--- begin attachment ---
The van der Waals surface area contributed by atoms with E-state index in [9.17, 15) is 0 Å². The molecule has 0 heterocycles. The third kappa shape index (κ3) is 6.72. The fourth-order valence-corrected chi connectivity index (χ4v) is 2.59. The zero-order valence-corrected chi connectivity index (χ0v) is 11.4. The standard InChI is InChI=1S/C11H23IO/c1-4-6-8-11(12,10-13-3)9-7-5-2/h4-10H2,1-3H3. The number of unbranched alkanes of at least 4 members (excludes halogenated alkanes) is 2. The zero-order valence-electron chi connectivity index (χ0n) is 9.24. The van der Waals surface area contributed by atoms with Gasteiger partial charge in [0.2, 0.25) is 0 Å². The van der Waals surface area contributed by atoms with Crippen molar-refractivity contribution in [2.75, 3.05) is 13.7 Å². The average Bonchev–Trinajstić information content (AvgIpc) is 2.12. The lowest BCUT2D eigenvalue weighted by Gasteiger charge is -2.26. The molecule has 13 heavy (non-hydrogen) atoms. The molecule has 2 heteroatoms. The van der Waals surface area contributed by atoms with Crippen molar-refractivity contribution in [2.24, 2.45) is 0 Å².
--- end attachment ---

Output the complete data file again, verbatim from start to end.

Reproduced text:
The van der Waals surface area contributed by atoms with E-state index in [9.17, 15) is 0 Å². The molecule has 0 heterocycles. The third kappa shape index (κ3) is 6.72. The fourth-order valence-corrected chi connectivity index (χ4v) is 2.59. The zero-order valence-corrected chi connectivity index (χ0v) is 11.4. The standard InChI is InChI=1S/C11H23IO/c1-4-6-8-11(12,10-13-3)9-7-5-2/h4-10H2,1-3H3. The number of unbranched alkanes of at least 4 members (excludes halogenated alkanes) is 2. The zero-order valence-electron chi connectivity index (χ0n) is 9.24. The van der Waals surface area contributed by atoms with Gasteiger partial charge in [0.2, 0.25) is 0 Å². The van der Waals surface area contributed by atoms with Crippen molar-refractivity contribution in [2.75, 3.05) is 13.7 Å². The average Bonchev–Trinajstić information content (AvgIpc) is 2.12. The lowest BCUT2D eigenvalue weighted by Gasteiger charge is -2.26. The molecule has 13 heavy (non-hydrogen) atoms. The molecule has 2 heteroatoms. The van der Waals surface area contributed by atoms with Crippen molar-refractivity contribution in [2.24, 2.45) is 0 Å².